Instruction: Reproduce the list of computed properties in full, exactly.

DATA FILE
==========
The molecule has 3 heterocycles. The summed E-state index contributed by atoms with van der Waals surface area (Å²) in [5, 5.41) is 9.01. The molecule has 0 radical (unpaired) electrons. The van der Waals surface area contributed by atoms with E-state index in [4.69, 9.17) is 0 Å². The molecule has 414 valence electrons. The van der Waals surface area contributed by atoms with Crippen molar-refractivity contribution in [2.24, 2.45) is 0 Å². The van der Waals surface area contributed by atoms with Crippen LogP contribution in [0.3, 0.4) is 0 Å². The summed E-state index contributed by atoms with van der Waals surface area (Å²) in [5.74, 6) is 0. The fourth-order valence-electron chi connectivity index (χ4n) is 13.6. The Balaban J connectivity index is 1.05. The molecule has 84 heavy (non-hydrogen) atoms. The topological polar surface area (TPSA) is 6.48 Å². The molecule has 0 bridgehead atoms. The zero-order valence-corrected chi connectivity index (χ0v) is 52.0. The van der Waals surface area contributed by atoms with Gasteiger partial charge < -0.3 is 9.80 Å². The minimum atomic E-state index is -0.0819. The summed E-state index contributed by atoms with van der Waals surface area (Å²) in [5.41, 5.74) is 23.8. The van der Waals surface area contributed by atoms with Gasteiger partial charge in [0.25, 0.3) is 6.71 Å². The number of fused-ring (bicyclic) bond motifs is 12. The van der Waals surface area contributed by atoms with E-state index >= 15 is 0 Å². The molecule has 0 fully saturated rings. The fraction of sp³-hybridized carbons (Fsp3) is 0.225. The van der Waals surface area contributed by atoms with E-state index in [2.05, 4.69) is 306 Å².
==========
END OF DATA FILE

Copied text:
The molecule has 3 heterocycles. The summed E-state index contributed by atoms with van der Waals surface area (Å²) in [5, 5.41) is 9.01. The molecule has 0 radical (unpaired) electrons. The van der Waals surface area contributed by atoms with E-state index in [4.69, 9.17) is 0 Å². The molecule has 414 valence electrons. The van der Waals surface area contributed by atoms with Crippen molar-refractivity contribution in [2.24, 2.45) is 0 Å². The van der Waals surface area contributed by atoms with Crippen LogP contribution in [0.3, 0.4) is 0 Å². The summed E-state index contributed by atoms with van der Waals surface area (Å²) in [5.74, 6) is 0. The fourth-order valence-electron chi connectivity index (χ4n) is 13.6. The Balaban J connectivity index is 1.05. The molecule has 84 heavy (non-hydrogen) atoms. The topological polar surface area (TPSA) is 6.48 Å². The molecule has 0 bridgehead atoms. The zero-order valence-corrected chi connectivity index (χ0v) is 52.0. The van der Waals surface area contributed by atoms with Gasteiger partial charge < -0.3 is 9.80 Å². The minimum atomic E-state index is -0.0819. The summed E-state index contributed by atoms with van der Waals surface area (Å²) in [5.41, 5.74) is 23.8. The van der Waals surface area contributed by atoms with Gasteiger partial charge in [0.25, 0.3) is 6.71 Å². The number of fused-ring (bicyclic) bond motifs is 12. The van der Waals surface area contributed by atoms with E-state index >= 15 is 0 Å². The molecule has 0 fully saturated rings. The fraction of sp³-hybridized carbons (Fsp3) is 0.225. The van der Waals surface area contributed by atoms with E-state index in [2.05, 4.69) is 306 Å².